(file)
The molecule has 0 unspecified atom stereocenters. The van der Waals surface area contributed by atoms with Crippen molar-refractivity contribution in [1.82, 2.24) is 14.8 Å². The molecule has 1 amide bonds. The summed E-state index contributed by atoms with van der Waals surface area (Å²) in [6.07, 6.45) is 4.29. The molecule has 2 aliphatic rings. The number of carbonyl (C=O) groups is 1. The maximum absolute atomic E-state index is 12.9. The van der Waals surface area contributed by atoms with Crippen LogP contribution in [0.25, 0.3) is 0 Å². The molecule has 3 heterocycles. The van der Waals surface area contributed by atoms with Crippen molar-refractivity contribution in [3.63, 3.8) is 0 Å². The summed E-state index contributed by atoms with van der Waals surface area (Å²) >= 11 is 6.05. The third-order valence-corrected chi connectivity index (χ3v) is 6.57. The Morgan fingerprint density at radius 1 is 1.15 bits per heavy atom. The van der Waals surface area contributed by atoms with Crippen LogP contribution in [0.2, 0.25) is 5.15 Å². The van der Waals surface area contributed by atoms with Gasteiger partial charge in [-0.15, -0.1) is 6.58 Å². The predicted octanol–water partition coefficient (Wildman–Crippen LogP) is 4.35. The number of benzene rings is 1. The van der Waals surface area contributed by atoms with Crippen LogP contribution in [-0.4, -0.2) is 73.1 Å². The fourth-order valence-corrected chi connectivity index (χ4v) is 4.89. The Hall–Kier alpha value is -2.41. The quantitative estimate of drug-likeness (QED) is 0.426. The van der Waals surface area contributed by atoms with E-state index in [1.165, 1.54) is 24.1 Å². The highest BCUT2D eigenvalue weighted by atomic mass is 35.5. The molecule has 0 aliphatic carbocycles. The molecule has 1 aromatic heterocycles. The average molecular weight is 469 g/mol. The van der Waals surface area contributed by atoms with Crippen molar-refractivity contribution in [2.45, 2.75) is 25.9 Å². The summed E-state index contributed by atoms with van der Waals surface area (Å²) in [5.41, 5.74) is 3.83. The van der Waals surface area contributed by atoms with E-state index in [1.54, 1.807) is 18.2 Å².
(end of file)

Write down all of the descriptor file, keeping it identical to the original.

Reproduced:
The molecule has 0 unspecified atom stereocenters. The van der Waals surface area contributed by atoms with Crippen molar-refractivity contribution in [1.82, 2.24) is 14.8 Å². The molecule has 1 amide bonds. The summed E-state index contributed by atoms with van der Waals surface area (Å²) in [6.07, 6.45) is 4.29. The molecule has 2 aliphatic rings. The number of carbonyl (C=O) groups is 1. The maximum absolute atomic E-state index is 12.9. The van der Waals surface area contributed by atoms with Crippen LogP contribution in [0.25, 0.3) is 0 Å². The molecule has 3 heterocycles. The van der Waals surface area contributed by atoms with Crippen molar-refractivity contribution in [3.63, 3.8) is 0 Å². The summed E-state index contributed by atoms with van der Waals surface area (Å²) >= 11 is 6.05. The third-order valence-corrected chi connectivity index (χ3v) is 6.57. The Morgan fingerprint density at radius 1 is 1.15 bits per heavy atom. The van der Waals surface area contributed by atoms with Crippen LogP contribution in [0.2, 0.25) is 5.15 Å². The van der Waals surface area contributed by atoms with Gasteiger partial charge in [-0.15, -0.1) is 6.58 Å². The predicted octanol–water partition coefficient (Wildman–Crippen LogP) is 4.35. The number of benzene rings is 1. The van der Waals surface area contributed by atoms with Crippen LogP contribution in [-0.4, -0.2) is 73.1 Å². The fourth-order valence-corrected chi connectivity index (χ4v) is 4.89. The Hall–Kier alpha value is -2.41. The quantitative estimate of drug-likeness (QED) is 0.426. The van der Waals surface area contributed by atoms with E-state index in [1.165, 1.54) is 24.1 Å². The highest BCUT2D eigenvalue weighted by atomic mass is 35.5. The molecule has 0 aliphatic carbocycles. The molecule has 1 aromatic heterocycles. The average molecular weight is 469 g/mol. The van der Waals surface area contributed by atoms with Crippen molar-refractivity contribution in [2.45, 2.75) is 25.9 Å². The summed E-state index contributed by atoms with van der Waals surface area (Å²) in [5.41, 5.74) is 3.83. The van der Waals surface area contributed by atoms with E-state index in [1.54, 1.807) is 18.2 Å².